MIDALE - Conservation officers were called to Midale on Jan. 17 to help relocate three moose – a cow and two calves – that ended up in Jennifer Biette's backyard and were seen elsewhere in the community.
Biette said she looked out her window at about 11:30 a.m. that day and saw them eating off of a tree. She noted the moose had been in the town for a while, and they found their way into her backyard.
Lindsay Leko, a conservation officer based out of Weyburn with the Ministry of Corrections, Policing and Public Safety, said moose come into Midale quite often as it's almost like a "gem in the middle of nowhere" for them, and these particular animals were also known to the community.
"The town of Midale, much like any other town or yard, offers some unique cover and protection for them. These moose had been in the town for quite a while," Leko said.
On Jan. 17, when conservation officers were called to the scene, they had to assess the situation, estimate how much risk a cow and two calves were posing, determine whether the wildlife could stay or needed to be moved and formulate a plan on how to deal with the animals. Leko said due to the location, as they were right in the core area of Midale, and also due to the fact that a cow would be protective of her calves, they decided to relocate the animals.
"Officers confirmed that the three moose were in fact bedded down in the backyard in Midale. So, we mobilized some equipment and some manpower and we came in with the plan to chemically immobilize them and relocate them to better habitat outside of the town of Midale," Leko said.
Officers sedated the cow first, and once it went down proceeded with the calves.
"Cows always go down in an area where it's not really great to have to recover them, but that's something we have to adapt to," Leko said. "The calves didn't go too far from the mom. We immobilized each of them as well with our drugs and delivery equipment, and the cow and one calf were put in the back of an enclosed trailer, and the other calf was put in the back of the truck with the assistance of the town maintenance staff. And all three were taken to a safe location away from Midale near the Rafferty land."
The animals were given reversal drugs. The two calves fully recovered from sedation, but the cow, unfortunately, did not.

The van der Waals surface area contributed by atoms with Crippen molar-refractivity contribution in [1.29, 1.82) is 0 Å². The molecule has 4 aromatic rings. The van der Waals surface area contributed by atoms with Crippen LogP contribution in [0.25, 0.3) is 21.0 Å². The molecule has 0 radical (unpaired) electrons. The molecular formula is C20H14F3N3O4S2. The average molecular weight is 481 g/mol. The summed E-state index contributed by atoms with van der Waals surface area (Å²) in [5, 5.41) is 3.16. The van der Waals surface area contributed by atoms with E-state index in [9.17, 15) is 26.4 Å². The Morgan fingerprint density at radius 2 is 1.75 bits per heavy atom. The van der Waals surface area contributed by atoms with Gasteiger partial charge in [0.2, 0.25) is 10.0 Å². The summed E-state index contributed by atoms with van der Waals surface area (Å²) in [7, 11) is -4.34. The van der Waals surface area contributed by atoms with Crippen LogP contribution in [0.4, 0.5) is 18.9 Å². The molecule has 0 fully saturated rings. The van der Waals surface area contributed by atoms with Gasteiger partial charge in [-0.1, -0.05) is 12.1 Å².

"We feel it went into a mode of capture myopathy and despite several attempts, she was unable to recover. So, we had to humanely euthanize her," Leko said. "Basically, what capture myopathy is, it's muscle damage that domestic and wild animals receive as a result of chemical immobilization. And the damage is caused by the exertion, the struggle, the stress."
He added the calves seemed fine after recovery and were grown up enough to be able to make it on their own. The officers came back to check on them the next day, and they were gone.
"We're under the impression that they did move on and we think they're at the age now, probably where the mom would have been kicking them out in the next couple of months anyways, they weren't little tiny things, so they definitely were able to go off on their own," Leko said.
He noted situations like this happen, but not very often. Conservation officers weigh the circumstances and decide the best way to go.
"Officers come in and we make a determination. Many times, the relocation is successful. Sometimes it's not based on the condition of the animal, how much trouble we had in recovering the animal, how long we have to take them away to a safer place to relocate. So, it's not always a good news story. But in this one, we just couldn't keep them in the town of Midale anymore," Leko said, adding that the cow was already wound up in defence mode trying to protect her calves, which affected the situation.
Once an animal is immobilized, officers check their condition, perform first aid, treat any wounds and ensure they rest comfortably while being relocated. However, every situation is different, and sometimes wild animals can't recover.
He also pointed out that southeast Saskatchewan is a moose country, and they've been receiving many moose-related calls. Some people just inform them about an encounter, while in other cases animals were moved.
Leko noted that whenever people run into wildlife, there are a few basic things they should keep in mind. And with another cold spell here, there is a good chance more moose will be seeking shelter and protection from predators in the communities.
"Moose, along with many other species of wildlife, is a natural part of our landscape. Decades ago, maybe moose weren't that common, but now they are. And I think that they've become pretty accustomed to coexisting with us in different environments," Leko said.
"So, we have to make sure that we're educating our kids and everyone that moose are around and what to do if you happen to see one."
Keeping a safe distance is one of the main rules when encountering a moose. Moose are big wild animals, they may get defensive, and they move very fast even in deep snow, so "taking a selfie may not end up well," Leko said. He added that keeping dogs on a leash is also important, as sometimes if they run at large in smaller communities, they may start chasing wildlife, which would make the wildlife become protective and more dangerous.